News - Ferrari - Dino
Dino discussions not on table at Ferrari – yet
Ferrari boss says “when, not if”, but local arm can’t confirm born-again Dino
30 Jul 2015
By TIM ROBSON
FERRARI chairman Sergio Marchionne reportedly has said the return of the Dino name is almost a formality, but the Australian arm seems not to have received the memo.
When asked about Dino at the launch of the 488 GTB in Sydney, Ferrari Australasia president and CEO Herbert Appleroth said he did not comment on conjecture.
“Until I have to opportunity to see it on a product plan …” he said, before adding: “We don’t talk about future models.”
Dino-branded cars were built by Ferrari between 1968 and 1976, with the name being reserved for cars with engines of fewer than 12 cylinders. Named after founder Enzo Ferrari’s son, the marque was designed not just to preserve the Ferrari name for premier models, but to compete with the likes of Porsche’s 911.
Mr Marchionne recently told UK magazine Autocar: “It is ‘when’, not ‘if’," in regards to the Dino name, adding that the car should not be considered an entry-level Ferrari.
A successor to the Dino would likely take on a two-door, mid-engined guise, and be powered by a cut-down 275-300kW V6 version of the 3.9-litre V8 that does duty in twin-turbo form aboard the 488 GTB.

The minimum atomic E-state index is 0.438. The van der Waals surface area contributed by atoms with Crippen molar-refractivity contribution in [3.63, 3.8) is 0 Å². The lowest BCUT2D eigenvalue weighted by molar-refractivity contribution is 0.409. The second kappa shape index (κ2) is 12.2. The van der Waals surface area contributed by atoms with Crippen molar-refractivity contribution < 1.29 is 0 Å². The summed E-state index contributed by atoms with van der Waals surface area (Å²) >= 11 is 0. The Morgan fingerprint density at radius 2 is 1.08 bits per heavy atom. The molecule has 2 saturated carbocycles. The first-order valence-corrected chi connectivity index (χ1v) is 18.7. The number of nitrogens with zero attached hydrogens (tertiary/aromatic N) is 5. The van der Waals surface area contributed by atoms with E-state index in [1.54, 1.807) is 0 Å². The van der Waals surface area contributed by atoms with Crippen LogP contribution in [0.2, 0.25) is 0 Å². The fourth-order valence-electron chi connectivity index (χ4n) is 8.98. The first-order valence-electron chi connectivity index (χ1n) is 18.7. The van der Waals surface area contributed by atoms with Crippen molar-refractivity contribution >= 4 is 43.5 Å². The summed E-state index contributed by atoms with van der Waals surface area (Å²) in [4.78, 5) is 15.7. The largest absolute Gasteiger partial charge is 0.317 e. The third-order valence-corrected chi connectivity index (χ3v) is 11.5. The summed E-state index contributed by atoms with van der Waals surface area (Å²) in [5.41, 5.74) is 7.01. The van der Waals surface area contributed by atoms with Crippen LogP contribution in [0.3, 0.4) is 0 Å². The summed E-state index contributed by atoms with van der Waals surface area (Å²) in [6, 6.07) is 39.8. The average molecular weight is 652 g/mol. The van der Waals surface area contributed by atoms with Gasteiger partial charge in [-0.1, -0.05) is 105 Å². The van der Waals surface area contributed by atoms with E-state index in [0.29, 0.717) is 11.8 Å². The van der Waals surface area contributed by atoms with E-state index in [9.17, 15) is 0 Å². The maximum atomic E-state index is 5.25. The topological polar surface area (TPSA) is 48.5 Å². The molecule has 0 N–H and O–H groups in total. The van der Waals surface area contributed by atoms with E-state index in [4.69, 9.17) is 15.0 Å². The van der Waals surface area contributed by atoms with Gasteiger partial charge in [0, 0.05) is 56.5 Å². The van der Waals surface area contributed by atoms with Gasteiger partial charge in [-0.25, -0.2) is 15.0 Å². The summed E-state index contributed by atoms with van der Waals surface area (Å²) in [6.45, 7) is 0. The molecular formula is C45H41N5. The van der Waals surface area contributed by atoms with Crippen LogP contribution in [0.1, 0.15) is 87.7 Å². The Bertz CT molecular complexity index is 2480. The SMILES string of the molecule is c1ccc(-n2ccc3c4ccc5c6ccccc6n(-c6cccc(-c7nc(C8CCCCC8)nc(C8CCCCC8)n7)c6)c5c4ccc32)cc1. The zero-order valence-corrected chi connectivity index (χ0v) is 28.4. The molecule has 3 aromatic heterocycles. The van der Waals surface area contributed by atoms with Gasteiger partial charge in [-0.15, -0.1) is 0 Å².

The engine also appears in a naturally aspirated role in the $409,888 (before on-road costs) California T, Ferrari’s entry point to the brand and its best selling model of all time.
In this guise, the Dino would once again be aimed directly at Weissach’s venerable 911 range. Porsche is moving towards turbocharged flat-six engines in a bid to improve fuel economy and lower emissions, a move that might prompt Ferrari to take a similar strategy.
“The California T was an amazing addition to the stable,” said Mr Appleroth.
“People were surprised when we did that, and it’s been the most popular Ferrari of all time, and it’s been a great addition to the range.
“We look forward to any future Ferrari, whatever that may be.”
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